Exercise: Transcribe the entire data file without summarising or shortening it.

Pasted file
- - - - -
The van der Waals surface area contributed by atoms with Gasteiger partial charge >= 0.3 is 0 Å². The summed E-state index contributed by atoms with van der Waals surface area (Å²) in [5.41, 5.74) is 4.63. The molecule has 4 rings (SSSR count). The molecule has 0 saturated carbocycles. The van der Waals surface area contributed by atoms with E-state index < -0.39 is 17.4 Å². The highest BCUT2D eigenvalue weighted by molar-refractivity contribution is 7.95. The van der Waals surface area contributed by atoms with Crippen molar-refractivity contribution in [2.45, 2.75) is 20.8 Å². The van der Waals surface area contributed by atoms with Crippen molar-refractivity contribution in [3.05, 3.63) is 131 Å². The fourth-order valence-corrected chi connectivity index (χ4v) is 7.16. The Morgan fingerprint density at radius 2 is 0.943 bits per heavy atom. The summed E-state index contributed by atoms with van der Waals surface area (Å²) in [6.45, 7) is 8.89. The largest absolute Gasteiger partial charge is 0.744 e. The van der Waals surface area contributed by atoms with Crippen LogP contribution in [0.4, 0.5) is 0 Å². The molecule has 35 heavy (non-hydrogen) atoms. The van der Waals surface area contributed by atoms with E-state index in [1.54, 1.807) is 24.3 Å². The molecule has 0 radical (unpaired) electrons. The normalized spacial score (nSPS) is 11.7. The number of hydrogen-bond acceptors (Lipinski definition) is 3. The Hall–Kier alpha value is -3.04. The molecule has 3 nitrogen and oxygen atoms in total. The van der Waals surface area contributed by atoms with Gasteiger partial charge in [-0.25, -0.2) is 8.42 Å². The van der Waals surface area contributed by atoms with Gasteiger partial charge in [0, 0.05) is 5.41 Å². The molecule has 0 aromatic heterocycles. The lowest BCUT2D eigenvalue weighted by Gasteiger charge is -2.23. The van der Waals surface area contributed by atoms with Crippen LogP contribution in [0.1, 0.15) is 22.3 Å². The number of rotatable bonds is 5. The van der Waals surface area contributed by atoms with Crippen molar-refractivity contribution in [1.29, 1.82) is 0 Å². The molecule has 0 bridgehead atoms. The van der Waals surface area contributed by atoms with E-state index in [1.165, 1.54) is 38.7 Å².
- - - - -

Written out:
The van der Waals surface area contributed by atoms with Gasteiger partial charge >= 0.3 is 0 Å². The summed E-state index contributed by atoms with van der Waals surface area (Å²) in [5.41, 5.74) is 4.63. The molecule has 4 rings (SSSR count). The molecule has 0 saturated carbocycles. The van der Waals surface area contributed by atoms with E-state index < -0.39 is 17.4 Å². The highest BCUT2D eigenvalue weighted by molar-refractivity contribution is 7.95. The van der Waals surface area contributed by atoms with Crippen molar-refractivity contribution in [2.45, 2.75) is 20.8 Å². The van der Waals surface area contributed by atoms with Crippen molar-refractivity contribution in [3.05, 3.63) is 131 Å². The fourth-order valence-corrected chi connectivity index (χ4v) is 7.16. The Morgan fingerprint density at radius 2 is 0.943 bits per heavy atom. The summed E-state index contributed by atoms with van der Waals surface area (Å²) in [6.45, 7) is 8.89. The largest absolute Gasteiger partial charge is 0.744 e. The van der Waals surface area contributed by atoms with Crippen LogP contribution in [0.4, 0.5) is 0 Å². The molecule has 35 heavy (non-hydrogen) atoms. The van der Waals surface area contributed by atoms with E-state index in [1.54, 1.807) is 24.3 Å². The molecule has 0 radical (unpaired) electrons. The normalized spacial score (nSPS) is 11.7. The number of hydrogen-bond acceptors (Lipinski definition) is 3. The Hall–Kier alpha value is -3.04. The molecule has 3 nitrogen and oxygen atoms in total. The van der Waals surface area contributed by atoms with Gasteiger partial charge in [-0.25, -0.2) is 8.42 Å². The van der Waals surface area contributed by atoms with Gasteiger partial charge in [0, 0.05) is 5.41 Å². The molecule has 0 aromatic heterocycles. The lowest BCUT2D eigenvalue weighted by Gasteiger charge is -2.23. The van der Waals surface area contributed by atoms with Crippen LogP contribution in [0.1, 0.15) is 22.3 Å². The number of rotatable bonds is 5. The van der Waals surface area contributed by atoms with Crippen molar-refractivity contribution in [1.29, 1.82) is 0 Å². The molecule has 0 bridgehead atoms. The van der Waals surface area contributed by atoms with E-state index in [1.165, 1.54) is 38.7 Å².